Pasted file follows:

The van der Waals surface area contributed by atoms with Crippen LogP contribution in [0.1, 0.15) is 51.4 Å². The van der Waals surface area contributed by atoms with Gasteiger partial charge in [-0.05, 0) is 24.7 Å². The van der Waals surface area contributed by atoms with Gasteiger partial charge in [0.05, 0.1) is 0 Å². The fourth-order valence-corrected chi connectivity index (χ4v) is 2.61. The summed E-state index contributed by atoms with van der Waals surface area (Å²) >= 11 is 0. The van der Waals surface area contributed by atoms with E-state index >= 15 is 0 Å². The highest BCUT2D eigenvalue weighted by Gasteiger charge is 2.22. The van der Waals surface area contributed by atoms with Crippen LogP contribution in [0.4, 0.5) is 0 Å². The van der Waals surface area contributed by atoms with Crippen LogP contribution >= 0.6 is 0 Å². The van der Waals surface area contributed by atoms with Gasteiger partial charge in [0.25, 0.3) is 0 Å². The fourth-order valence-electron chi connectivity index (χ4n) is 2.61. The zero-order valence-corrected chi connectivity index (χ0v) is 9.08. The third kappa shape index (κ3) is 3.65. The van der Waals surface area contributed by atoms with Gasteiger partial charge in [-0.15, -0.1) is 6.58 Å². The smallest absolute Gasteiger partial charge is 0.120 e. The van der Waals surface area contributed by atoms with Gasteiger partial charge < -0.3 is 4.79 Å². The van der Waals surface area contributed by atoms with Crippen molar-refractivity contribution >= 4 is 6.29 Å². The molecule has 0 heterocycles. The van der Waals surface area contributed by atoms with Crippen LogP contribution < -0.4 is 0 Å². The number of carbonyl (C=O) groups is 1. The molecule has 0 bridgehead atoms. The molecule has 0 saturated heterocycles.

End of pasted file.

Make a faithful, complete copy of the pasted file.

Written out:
The van der Waals surface area contributed by atoms with Crippen LogP contribution in [0.1, 0.15) is 51.4 Å². The van der Waals surface area contributed by atoms with Gasteiger partial charge in [-0.05, 0) is 24.7 Å². The van der Waals surface area contributed by atoms with Gasteiger partial charge in [0.05, 0.1) is 0 Å². The fourth-order valence-corrected chi connectivity index (χ4v) is 2.61. The summed E-state index contributed by atoms with van der Waals surface area (Å²) >= 11 is 0. The van der Waals surface area contributed by atoms with E-state index >= 15 is 0 Å². The highest BCUT2D eigenvalue weighted by Gasteiger charge is 2.22. The van der Waals surface area contributed by atoms with Crippen LogP contribution in [0.4, 0.5) is 0 Å². The van der Waals surface area contributed by atoms with Crippen LogP contribution >= 0.6 is 0 Å². The van der Waals surface area contributed by atoms with Gasteiger partial charge in [0.25, 0.3) is 0 Å². The fourth-order valence-electron chi connectivity index (χ4n) is 2.61. The zero-order valence-corrected chi connectivity index (χ0v) is 9.08. The third kappa shape index (κ3) is 3.65. The van der Waals surface area contributed by atoms with Gasteiger partial charge in [-0.15, -0.1) is 6.58 Å². The smallest absolute Gasteiger partial charge is 0.120 e. The van der Waals surface area contributed by atoms with Gasteiger partial charge < -0.3 is 4.79 Å². The van der Waals surface area contributed by atoms with Crippen molar-refractivity contribution >= 4 is 6.29 Å². The molecule has 0 heterocycles. The van der Waals surface area contributed by atoms with Crippen LogP contribution < -0.4 is 0 Å². The number of carbonyl (C=O) groups is 1. The molecule has 0 bridgehead atoms. The molecule has 0 saturated heterocycles.